It is really worth reading his article in full. It has greatly increased my respect for Martin Rowson, who has had the grace to examine what he did in depth and then both apologise and seek to atone, even if I still don’t much like the style of his cartoons.


* Mary Reid is a contributing editor on Lib Dem Voice. She was a councillor in Kingston upon Thames, where she is still very active with the local party, and is the Hon President of Kingston Lib Dems.

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This entry was posted in Op-eds.


  • Tristan Ward 27th Jul '23 - 3:04pm

    Not sure about not attacking some one just because they are weaker than you are. What matters is whether that person has said or done something that is foolish. This is politics for goodness sake. And if someone puts themselves up in the political arena being attacked goes with the territory for better or worse.

    What is not be acceptable is bullying and abuse of the more powerful position. Difficult to know where the line should go in many cases.

  • David Rogers 28th Jul '23 - 7:59am

    Notwithstanding the seriousness of the issue described by Mary Reid, her first paragraph reminded me of my own local example. In 1988 my family moved to Newhaven, owing to my then-wife’s work. I had already represented a Brighton division on East Sussex CC since 1977, but informed colleagues there that I would not seek re-election in 1989. Later I decided to stand against the locally well-known Conservative member for Newhaven, Lieutenant-Colonel Howard-Harwood (retired). During the ensuing campaign, he published a cartoon in one of his leaflets depicting me as “the carpetbagger from Brighton”. With somewhat mixed emotions, I contacted him offering to purchase the original, for a donation to a charity of his choice, but this offer was rebuffed. However, the people of Newhaven were unimpressed by his tactics, and on the first Thursday in May I was duly elected by a comfortable margin. I continued to represent Newhaven for the next 24 years, until deciding to retire in 2013.

  • David Garlick 28th Jul '23 - 10:22am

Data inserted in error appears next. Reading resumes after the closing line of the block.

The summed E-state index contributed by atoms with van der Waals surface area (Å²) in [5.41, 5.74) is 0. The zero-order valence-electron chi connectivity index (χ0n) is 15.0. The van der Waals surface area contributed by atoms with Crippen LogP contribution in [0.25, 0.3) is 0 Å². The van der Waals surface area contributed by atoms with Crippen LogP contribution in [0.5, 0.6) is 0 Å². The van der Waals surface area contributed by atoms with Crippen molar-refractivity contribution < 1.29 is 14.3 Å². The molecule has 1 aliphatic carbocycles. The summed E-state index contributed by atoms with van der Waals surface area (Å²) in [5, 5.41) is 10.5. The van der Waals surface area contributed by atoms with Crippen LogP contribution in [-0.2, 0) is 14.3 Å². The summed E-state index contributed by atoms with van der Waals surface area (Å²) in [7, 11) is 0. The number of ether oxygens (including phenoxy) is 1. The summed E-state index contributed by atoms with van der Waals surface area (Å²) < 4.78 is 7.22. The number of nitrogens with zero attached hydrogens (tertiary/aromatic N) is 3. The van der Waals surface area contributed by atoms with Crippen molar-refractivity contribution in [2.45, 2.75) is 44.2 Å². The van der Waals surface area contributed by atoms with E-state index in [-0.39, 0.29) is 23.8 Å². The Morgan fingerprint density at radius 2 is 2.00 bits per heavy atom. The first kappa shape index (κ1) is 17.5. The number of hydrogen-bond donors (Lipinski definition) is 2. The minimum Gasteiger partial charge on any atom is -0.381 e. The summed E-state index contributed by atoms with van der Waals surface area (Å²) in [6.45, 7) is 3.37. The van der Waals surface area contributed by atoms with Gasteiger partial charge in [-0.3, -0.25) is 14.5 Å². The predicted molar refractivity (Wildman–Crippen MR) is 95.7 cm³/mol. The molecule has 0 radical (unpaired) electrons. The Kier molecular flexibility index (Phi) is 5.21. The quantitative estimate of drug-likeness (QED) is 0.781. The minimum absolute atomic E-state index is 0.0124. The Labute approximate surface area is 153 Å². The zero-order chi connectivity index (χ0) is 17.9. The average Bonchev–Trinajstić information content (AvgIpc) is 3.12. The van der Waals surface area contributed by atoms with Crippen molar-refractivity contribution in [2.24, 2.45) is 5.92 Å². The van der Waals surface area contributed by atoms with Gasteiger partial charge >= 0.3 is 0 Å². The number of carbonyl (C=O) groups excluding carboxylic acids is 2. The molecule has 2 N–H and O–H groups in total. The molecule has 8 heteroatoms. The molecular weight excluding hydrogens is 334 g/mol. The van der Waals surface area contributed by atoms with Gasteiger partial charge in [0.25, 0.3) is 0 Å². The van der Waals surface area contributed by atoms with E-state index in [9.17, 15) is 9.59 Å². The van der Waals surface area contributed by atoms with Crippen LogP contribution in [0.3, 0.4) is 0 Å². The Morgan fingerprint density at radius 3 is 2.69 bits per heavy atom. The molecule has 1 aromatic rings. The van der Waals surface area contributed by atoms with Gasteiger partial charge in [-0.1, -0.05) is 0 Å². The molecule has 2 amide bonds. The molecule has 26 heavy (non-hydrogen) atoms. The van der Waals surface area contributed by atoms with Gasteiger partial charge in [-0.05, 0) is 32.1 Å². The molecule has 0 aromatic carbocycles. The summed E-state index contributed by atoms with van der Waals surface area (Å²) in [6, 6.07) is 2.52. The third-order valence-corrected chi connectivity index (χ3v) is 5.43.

Thanks Mary.
    Thought provoking.

  • Martin Rowson‘s thinking behind the cartoon and the critics response raise an interesting and important point about our memory and what we (the general public) should remember and what it is okay to forget.

    Personally, and probably like the vast majority of the population, not being that interested in the minutiae of Nazi anti-semitism (“WWII was well before my time”) I wasn’t aware of the “well known tropes” and if asked would have difficulty reading (or misreading depending on viewpoint) the symbolism in the depiction of Richard Sharp.

    Thus, as noted, it is easy to apply the normal “standard cartooning playbook” and upset someone who has a particular memory and understanding (but would probably enjoy similar depictions of someone belonging to a different religious group), because (and as time goes by it will increasingly become the norm) people will not have been exposed to the original propaganda images. So the question is how much should we be refreshing public memories at the level of detail the critics raised here.

  • Peter Hirst 28th Jul '23 - 1:42pm

    Was the cartoon in question reviewed before publication. If not why not? If it was then they should carry some responsibility. Media have plenty of managers that moderate content. Cartoons are no different and causing offence effects people and should be avoided.